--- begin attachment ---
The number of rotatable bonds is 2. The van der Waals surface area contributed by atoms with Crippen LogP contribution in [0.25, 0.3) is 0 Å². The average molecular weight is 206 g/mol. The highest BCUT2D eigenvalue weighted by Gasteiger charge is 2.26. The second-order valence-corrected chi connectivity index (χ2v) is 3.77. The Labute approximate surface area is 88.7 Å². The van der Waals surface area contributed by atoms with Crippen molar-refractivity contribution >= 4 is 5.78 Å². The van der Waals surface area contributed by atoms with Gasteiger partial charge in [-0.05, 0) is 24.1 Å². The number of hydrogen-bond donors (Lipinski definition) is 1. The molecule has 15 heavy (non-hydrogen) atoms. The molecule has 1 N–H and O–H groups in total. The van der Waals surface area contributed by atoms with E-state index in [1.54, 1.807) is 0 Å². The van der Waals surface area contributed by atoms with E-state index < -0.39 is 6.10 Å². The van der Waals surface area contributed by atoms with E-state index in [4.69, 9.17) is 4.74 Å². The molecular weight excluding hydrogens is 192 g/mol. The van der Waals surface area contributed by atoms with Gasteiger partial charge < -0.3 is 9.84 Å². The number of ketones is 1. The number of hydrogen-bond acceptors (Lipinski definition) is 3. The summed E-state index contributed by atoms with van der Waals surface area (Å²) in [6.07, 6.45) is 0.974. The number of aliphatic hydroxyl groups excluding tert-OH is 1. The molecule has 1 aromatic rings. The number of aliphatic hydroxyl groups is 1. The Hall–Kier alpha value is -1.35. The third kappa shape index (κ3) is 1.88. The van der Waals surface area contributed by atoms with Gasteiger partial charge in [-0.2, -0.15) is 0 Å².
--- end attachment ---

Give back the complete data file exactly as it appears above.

The number of rotatable bonds is 2. The van der Waals surface area contributed by atoms with Crippen LogP contribution in [0.25, 0.3) is 0 Å². The average molecular weight is 206 g/mol. The highest BCUT2D eigenvalue weighted by Gasteiger charge is 2.26. The second-order valence-corrected chi connectivity index (χ2v) is 3.77. The Labute approximate surface area is 88.7 Å². The van der Waals surface area contributed by atoms with Crippen molar-refractivity contribution >= 4 is 5.78 Å². The van der Waals surface area contributed by atoms with Gasteiger partial charge in [-0.05, 0) is 24.1 Å². The number of hydrogen-bond donors (Lipinski definition) is 1. The molecule has 15 heavy (non-hydrogen) atoms. The molecule has 1 N–H and O–H groups in total. The van der Waals surface area contributed by atoms with E-state index in [1.54, 1.807) is 0 Å². The van der Waals surface area contributed by atoms with E-state index < -0.39 is 6.10 Å². The van der Waals surface area contributed by atoms with E-state index in [4.69, 9.17) is 4.74 Å². The molecular weight excluding hydrogens is 192 g/mol. The van der Waals surface area contributed by atoms with Gasteiger partial charge < -0.3 is 9.84 Å². The number of ketones is 1. The number of hydrogen-bond acceptors (Lipinski definition) is 3. The summed E-state index contributed by atoms with van der Waals surface area (Å²) in [6.07, 6.45) is 0.974. The number of aliphatic hydroxyl groups excluding tert-OH is 1. The molecule has 1 aromatic rings. The number of aliphatic hydroxyl groups is 1. The Hall–Kier alpha value is -1.35. The third kappa shape index (κ3) is 1.88. The van der Waals surface area contributed by atoms with Gasteiger partial charge in [-0.2, -0.15) is 0 Å².